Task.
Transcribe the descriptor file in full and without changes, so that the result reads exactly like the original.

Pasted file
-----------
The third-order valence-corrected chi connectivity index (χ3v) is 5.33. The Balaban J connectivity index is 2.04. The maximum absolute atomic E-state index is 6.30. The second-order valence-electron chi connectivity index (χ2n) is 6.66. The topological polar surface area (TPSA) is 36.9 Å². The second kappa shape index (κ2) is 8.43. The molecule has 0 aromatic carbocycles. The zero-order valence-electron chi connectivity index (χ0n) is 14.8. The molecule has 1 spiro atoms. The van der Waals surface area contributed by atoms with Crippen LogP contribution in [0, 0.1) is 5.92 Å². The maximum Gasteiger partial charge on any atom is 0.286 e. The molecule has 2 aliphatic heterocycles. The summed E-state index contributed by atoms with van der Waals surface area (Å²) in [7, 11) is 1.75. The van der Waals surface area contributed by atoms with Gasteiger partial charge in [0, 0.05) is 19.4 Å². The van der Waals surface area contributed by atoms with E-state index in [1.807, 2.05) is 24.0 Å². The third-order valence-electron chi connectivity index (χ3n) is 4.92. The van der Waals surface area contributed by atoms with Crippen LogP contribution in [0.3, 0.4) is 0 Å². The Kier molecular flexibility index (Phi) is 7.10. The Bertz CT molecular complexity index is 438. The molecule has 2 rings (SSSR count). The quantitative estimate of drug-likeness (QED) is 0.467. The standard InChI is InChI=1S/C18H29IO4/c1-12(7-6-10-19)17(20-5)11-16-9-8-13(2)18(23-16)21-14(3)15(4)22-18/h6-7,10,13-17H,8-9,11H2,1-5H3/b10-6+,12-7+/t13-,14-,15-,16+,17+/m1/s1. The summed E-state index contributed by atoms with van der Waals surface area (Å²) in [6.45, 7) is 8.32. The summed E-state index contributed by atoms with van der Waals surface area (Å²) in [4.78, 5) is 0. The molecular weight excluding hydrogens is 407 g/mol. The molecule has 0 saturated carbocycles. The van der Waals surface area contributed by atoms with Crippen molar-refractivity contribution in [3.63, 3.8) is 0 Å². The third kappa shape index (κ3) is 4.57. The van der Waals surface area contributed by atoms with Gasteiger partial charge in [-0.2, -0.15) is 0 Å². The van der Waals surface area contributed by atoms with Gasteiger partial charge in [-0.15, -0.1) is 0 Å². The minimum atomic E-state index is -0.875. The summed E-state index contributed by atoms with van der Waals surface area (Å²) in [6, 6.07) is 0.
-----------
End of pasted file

The third-order valence-corrected chi connectivity index (χ3v) is 5.33. The Balaban J connectivity index is 2.04. The maximum absolute atomic E-state index is 6.30. The second-order valence-electron chi connectivity index (χ2n) is 6.66. The topological polar surface area (TPSA) is 36.9 Å². The second kappa shape index (κ2) is 8.43. The molecule has 0 aromatic carbocycles. The zero-order valence-electron chi connectivity index (χ0n) is 14.8. The molecule has 1 spiro atoms. The van der Waals surface area contributed by atoms with Crippen LogP contribution in [0, 0.1) is 5.92 Å². The maximum Gasteiger partial charge on any atom is 0.286 e. The molecule has 2 aliphatic heterocycles. The summed E-state index contributed by atoms with van der Waals surface area (Å²) in [7, 11) is 1.75. The van der Waals surface area contributed by atoms with Gasteiger partial charge in [0, 0.05) is 19.4 Å². The van der Waals surface area contributed by atoms with E-state index in [1.807, 2.05) is 24.0 Å². The third-order valence-electron chi connectivity index (χ3n) is 4.92. The van der Waals surface area contributed by atoms with Crippen LogP contribution in [0.3, 0.4) is 0 Å². The Kier molecular flexibility index (Phi) is 7.10. The Bertz CT molecular complexity index is 438. The molecule has 2 rings (SSSR count). The quantitative estimate of drug-likeness (QED) is 0.467. The standard InChI is InChI=1S/C18H29IO4/c1-12(7-6-10-19)17(20-5)11-16-9-8-13(2)18(23-16)21-14(3)15(4)22-18/h6-7,10,13-17H,8-9,11H2,1-5H3/b10-6+,12-7+/t13-,14-,15-,16+,17+/m1/s1. The summed E-state index contributed by atoms with van der Waals surface area (Å²) in [6.45, 7) is 8.32. The summed E-state index contributed by atoms with van der Waals surface area (Å²) in [4.78, 5) is 0. The molecular weight excluding hydrogens is 407 g/mol. The molecule has 0 saturated carbocycles. The van der Waals surface area contributed by atoms with Crippen molar-refractivity contribution in [3.63, 3.8) is 0 Å². The third kappa shape index (κ3) is 4.57. The van der Waals surface area contributed by atoms with Gasteiger partial charge in [-0.2, -0.15) is 0 Å². The van der Waals surface area contributed by atoms with Gasteiger partial charge in [-0.15, -0.1) is 0 Å². The minimum atomic E-state index is -0.875. The summed E-state index contributed by atoms with van der Waals surface area (Å²) in [6, 6.07) is 0.